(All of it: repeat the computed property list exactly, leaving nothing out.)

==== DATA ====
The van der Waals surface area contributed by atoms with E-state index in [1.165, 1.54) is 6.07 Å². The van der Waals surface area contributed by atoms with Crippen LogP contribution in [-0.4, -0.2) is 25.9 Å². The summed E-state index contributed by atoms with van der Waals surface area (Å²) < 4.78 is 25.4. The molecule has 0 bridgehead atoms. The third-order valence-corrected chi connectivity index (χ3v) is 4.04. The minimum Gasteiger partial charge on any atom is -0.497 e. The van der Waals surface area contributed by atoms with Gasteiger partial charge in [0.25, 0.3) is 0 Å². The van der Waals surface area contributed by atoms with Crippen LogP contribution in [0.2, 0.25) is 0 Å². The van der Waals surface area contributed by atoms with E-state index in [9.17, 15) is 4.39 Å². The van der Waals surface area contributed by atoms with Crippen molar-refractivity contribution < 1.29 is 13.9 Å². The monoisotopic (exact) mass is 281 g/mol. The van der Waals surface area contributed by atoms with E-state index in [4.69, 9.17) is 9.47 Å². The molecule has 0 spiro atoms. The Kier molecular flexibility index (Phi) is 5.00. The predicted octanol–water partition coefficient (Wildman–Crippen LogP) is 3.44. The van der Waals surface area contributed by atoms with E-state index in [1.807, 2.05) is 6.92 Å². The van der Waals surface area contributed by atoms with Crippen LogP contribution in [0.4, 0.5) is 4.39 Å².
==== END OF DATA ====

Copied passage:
The van der Waals surface area contributed by atoms with E-state index in [1.165, 1.54) is 6.07 Å². The van der Waals surface area contributed by atoms with Crippen LogP contribution in [-0.4, -0.2) is 25.9 Å². The summed E-state index contributed by atoms with van der Waals surface area (Å²) < 4.78 is 25.4. The molecule has 0 bridgehead atoms. The third-order valence-corrected chi connectivity index (χ3v) is 4.04. The minimum Gasteiger partial charge on any atom is -0.497 e. The van der Waals surface area contributed by atoms with Gasteiger partial charge in [0.25, 0.3) is 0 Å². The van der Waals surface area contributed by atoms with Crippen LogP contribution in [0.2, 0.25) is 0 Å². The van der Waals surface area contributed by atoms with E-state index in [9.17, 15) is 4.39 Å². The van der Waals surface area contributed by atoms with Crippen molar-refractivity contribution < 1.29 is 13.9 Å². The monoisotopic (exact) mass is 281 g/mol. The van der Waals surface area contributed by atoms with E-state index in [4.69, 9.17) is 9.47 Å². The molecule has 0 spiro atoms. The Kier molecular flexibility index (Phi) is 5.00. The predicted octanol–water partition coefficient (Wildman–Crippen LogP) is 3.44. The van der Waals surface area contributed by atoms with E-state index in [1.807, 2.05) is 6.92 Å². The van der Waals surface area contributed by atoms with Crippen LogP contribution in [0.4, 0.5) is 4.39 Å².